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On Belonging and the Void Between
Curated by Asha Ganpat
Gallery Aferro, Main Gallery
July 8th – August 31st, 2017
Opening Reception July 8th, 7-10pm
This exhibition is a selection of works about the nature of belonging and a look to the vacuous and vulnerable experience of being out of place. Without a sense of belonging, we are adrift in a sea of otherness. Of the ways we may untether from familiarity, the shift in becoming an outsider can shake the foundation of our very sense of self.
Sometimes is it desire that draws us out of what we know and into the unknown. “The Kissing Wall” by Ronit Levin Delgado Rochas, is an act of adoration. In this piece, it is the dream that she attempts to kiss awake and bring to life, each kiss a prayerful wish, and in her performance as a stand-in for us all, Rochas renders sensual the connection between self and home. Belonging may not always be what we desire most. Mahtab Pedrami’s wall installation “From Guinea to New Guinea” is made of unfired terracotta vessels with blue silk birds. The vessels house the birds, and in repetition, represent a section of microcosm exposing the temporal and powerless schemes of living existence. Pedrami entraps the birds through the vessels’ immobility, limiting the flight and life of the winged creatures.
Sky Kim’s polymer clay sculptures draw attention to the body through disjointed and dysmorphic forms, seemingly tender and alive with life. The red tint in Kim’s delicate objects read as soreness and invoke a sense of the wrongness when a body is swollen and attempting to reject something that does not feel right. Her sculptures draw our attention to our own bodies and show us forms where our bodies could no longer feel like our own.
In domesticity, there are rigid stereotypes, demanding and inflexible. What victims are women in this inculcated role? How many live lives of pretense, going through the motions to fulfill expectations? In “Diamonds and Pearls” by Donna Conklin King, the symbols of a lasting marriage are turned gesture of suffering, as broken glass and fake pearls fill the cups of a pair of plush velvet-lined knee pads. King represents the burden of wifely duties again in, “You Made Your Bed, Now Sleep in It”, a bare box spring coil bed stuffed with lint flowers and a draped by a thin fabric. The flowers become precious in their placement, although in truth a collection of the ick and iota removed from the dirty clothes and fabrics of the home. Alternately, in embrace of the traditional responsibilities of wife and mother, “Domestic Majesty” and “Domestic Party” by Suzie Tuchman are two free-standing dresses, a cocktail dress and an elongated gown. They are two of the costumes of womanhood made from steel wool, a symbol for cleaning, one of the main roles often a task performed by women in marriage.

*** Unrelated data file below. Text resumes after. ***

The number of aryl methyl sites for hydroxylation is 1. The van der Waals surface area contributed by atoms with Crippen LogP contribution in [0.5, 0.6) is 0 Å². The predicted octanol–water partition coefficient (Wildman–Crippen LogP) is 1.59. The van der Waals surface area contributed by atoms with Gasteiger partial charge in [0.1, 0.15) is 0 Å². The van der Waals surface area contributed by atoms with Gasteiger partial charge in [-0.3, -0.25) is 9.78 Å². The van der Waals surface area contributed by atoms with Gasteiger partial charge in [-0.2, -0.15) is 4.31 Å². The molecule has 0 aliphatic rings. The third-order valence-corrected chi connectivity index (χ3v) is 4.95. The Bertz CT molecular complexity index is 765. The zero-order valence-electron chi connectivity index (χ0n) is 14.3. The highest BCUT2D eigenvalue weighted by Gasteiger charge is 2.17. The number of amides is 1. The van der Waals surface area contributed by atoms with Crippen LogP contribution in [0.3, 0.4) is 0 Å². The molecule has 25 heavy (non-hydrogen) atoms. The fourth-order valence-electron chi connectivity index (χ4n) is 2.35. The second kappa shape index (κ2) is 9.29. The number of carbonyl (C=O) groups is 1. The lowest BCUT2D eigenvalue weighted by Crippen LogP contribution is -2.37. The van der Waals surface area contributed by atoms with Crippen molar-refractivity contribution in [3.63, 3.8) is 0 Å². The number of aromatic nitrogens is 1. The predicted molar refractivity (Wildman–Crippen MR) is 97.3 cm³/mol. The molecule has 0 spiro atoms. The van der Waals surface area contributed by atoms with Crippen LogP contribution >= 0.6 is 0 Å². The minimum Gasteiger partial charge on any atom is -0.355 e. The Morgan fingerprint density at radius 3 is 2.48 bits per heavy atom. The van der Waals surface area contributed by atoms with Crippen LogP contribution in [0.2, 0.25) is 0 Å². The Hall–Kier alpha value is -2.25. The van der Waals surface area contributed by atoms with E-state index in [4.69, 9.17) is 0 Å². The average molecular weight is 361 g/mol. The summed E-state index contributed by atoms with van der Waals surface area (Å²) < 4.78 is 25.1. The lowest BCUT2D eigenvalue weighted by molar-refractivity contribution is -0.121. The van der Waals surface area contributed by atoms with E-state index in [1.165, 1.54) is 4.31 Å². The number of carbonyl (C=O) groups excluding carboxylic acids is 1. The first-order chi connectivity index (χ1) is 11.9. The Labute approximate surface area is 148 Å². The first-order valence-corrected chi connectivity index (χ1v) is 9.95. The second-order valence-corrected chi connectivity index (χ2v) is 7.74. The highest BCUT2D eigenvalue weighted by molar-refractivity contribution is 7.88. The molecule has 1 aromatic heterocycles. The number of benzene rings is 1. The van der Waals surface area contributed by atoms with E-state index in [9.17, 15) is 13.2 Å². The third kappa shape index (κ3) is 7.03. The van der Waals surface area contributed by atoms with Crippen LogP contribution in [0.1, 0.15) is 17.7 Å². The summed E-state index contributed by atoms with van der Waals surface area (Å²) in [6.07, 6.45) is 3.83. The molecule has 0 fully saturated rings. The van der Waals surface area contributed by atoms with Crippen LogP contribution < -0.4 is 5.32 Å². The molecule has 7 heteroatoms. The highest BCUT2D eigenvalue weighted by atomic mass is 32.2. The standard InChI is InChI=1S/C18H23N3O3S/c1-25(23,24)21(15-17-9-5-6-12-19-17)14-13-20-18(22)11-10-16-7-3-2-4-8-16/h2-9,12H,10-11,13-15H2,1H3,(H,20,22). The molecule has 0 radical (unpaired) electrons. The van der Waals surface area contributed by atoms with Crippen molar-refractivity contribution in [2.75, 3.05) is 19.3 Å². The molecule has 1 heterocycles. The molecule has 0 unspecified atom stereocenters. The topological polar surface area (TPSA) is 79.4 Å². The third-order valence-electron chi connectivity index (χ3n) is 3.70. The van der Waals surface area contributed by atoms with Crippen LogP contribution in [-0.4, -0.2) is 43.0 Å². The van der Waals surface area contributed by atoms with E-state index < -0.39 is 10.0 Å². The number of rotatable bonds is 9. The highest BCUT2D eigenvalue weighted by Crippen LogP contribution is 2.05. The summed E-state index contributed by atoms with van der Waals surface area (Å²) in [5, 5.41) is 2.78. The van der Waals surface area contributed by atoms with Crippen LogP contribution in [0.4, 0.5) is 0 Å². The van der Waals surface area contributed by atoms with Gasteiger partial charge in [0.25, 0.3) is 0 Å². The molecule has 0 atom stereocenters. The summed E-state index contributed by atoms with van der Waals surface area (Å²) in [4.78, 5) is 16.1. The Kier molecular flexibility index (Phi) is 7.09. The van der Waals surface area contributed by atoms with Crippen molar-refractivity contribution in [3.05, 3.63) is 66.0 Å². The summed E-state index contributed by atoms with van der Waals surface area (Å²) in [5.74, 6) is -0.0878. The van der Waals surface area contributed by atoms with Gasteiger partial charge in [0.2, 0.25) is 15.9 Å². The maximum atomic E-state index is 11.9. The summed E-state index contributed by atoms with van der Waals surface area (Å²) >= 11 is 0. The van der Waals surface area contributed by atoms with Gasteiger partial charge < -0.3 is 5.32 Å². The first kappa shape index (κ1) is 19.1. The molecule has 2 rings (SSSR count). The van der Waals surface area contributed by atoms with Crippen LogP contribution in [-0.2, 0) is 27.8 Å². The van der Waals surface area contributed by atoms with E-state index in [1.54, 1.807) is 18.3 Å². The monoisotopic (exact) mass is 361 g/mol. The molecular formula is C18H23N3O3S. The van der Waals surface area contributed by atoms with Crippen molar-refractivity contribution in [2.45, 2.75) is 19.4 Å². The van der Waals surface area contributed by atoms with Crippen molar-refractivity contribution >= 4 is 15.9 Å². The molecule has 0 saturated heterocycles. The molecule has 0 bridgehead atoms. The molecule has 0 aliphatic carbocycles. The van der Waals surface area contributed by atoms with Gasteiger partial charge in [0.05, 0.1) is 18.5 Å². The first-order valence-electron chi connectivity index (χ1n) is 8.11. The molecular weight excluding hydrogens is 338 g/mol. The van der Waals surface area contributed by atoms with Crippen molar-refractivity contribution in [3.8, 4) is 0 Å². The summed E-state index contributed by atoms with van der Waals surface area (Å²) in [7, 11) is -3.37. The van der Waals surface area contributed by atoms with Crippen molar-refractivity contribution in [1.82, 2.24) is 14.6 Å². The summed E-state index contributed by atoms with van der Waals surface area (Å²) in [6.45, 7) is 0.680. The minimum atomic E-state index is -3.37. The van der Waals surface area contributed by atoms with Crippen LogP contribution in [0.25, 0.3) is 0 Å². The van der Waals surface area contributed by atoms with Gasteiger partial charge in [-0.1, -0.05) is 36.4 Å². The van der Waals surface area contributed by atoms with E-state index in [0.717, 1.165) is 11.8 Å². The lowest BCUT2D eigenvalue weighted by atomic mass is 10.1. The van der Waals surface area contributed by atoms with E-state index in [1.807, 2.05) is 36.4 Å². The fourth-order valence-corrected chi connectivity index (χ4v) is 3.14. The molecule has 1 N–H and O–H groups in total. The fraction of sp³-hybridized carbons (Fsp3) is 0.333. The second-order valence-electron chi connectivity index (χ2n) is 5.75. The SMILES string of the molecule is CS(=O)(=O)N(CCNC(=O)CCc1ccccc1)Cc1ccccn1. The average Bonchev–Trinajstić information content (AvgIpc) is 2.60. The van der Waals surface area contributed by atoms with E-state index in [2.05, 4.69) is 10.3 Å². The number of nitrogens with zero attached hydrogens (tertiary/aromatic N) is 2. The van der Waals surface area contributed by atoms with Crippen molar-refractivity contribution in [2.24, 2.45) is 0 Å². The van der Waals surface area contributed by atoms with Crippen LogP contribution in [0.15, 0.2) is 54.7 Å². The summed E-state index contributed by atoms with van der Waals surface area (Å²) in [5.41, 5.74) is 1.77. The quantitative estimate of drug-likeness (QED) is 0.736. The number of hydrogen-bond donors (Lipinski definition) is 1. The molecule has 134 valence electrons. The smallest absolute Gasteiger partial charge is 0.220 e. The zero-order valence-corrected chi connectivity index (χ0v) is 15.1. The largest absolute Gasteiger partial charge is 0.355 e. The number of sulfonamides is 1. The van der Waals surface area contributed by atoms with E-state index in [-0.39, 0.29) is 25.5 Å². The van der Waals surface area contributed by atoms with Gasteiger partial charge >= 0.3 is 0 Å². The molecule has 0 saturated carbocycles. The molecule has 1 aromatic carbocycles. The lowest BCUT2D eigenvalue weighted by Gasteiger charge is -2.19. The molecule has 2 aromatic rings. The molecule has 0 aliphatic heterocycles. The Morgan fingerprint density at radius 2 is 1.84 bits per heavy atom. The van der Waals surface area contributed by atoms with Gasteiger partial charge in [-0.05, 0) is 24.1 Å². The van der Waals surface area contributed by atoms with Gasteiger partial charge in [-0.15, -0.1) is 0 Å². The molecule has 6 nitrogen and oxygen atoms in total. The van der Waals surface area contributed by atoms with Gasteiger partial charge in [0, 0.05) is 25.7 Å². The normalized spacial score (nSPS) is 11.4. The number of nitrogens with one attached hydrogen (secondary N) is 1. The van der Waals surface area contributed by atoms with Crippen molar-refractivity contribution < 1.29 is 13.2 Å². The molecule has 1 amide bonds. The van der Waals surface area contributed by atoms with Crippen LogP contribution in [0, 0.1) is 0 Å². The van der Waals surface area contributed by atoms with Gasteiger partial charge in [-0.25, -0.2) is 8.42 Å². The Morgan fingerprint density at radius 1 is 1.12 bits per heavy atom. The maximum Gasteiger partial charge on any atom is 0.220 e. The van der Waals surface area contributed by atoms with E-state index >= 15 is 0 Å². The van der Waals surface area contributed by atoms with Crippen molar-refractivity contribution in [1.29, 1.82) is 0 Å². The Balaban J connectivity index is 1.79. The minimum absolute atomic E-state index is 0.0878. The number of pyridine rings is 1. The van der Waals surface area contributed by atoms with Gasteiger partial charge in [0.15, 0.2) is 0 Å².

Farideh Sakhaeifar tells stories of belonging through photographs of material objects. Her series “Closets” and “Pending” depict opposing circumstances. In “Closets,” the portraits are not of people themselves, but of their things, organized and stored, visible in compositions with closet doors agape and all-exposed. These are the closets of people who dwell in those houses, with roots laid and a home made. In a disturbing acknowledgement of the loss of belonging, Sakhaeifar’s eerie series “Pending” gives us appropriated images of Syrian refugees capturing the heartrending trudge and trek of escape. However, Sakhaeifar has digitally removed all of the refugees, erasing them entirely, leaving the viewer only barren landscapes and trails of hovering personal items, the only things left in their possession from what was once a full life full of things.
When feeling out of place, there is often heightened vigilance for safety. Gwen Charles’ installation and performance titled “Safety Kiosk” provides viewers with a chance to borrow a safety vest to protect against unforeseen disaster. Her piece humorously takes on the challenge to help viewers be proactive in safety while in the gallery. Charles also presents two videos. In “Exhaustion Storage” a woman is sealed and trapped in Tupperware, lying alone in a shallow opening. A claustrophobia grows as minutes pass while the figure extends her limbs to the ends of the limited space. There is futility in the entrapment, a stifling of being where one should not be. In the video titled “Venetian Blinds,” we are faced with a representation of the other. We see a woman without expression raising and lowering white blinds, placing and removing a barrier between us. She just watches and stares, alienating the viewer with the lack of connection. The blinds become the line dividing us and them, inside and out, the viewer forced to the outside.
From the series Bombay vs. New York, two pairs of photographs by Nisha Sondhe present comparisons of everyday life. We see women beating laundry against rocks alongside a lines of machines in a laundromat with an idle patron. Also are pair of the inside of train cars, a nyc subway and one from India. A mere matter of a change of location or viewer and each pair are interchangeable in the polarity of the known and unknown.
Three shaman figures referencing the Selknam tribe of Argentina, loiter the walls in obscurity. Made by Elisa Pritzker, the canvas figures are the memory of a people who no longer have a place to belong as their tribe is now extinct. The viewer may see her future self mirrored in the shaman, for our mortality demands that we cannot always belong here.
Cover image by Donna Conklin King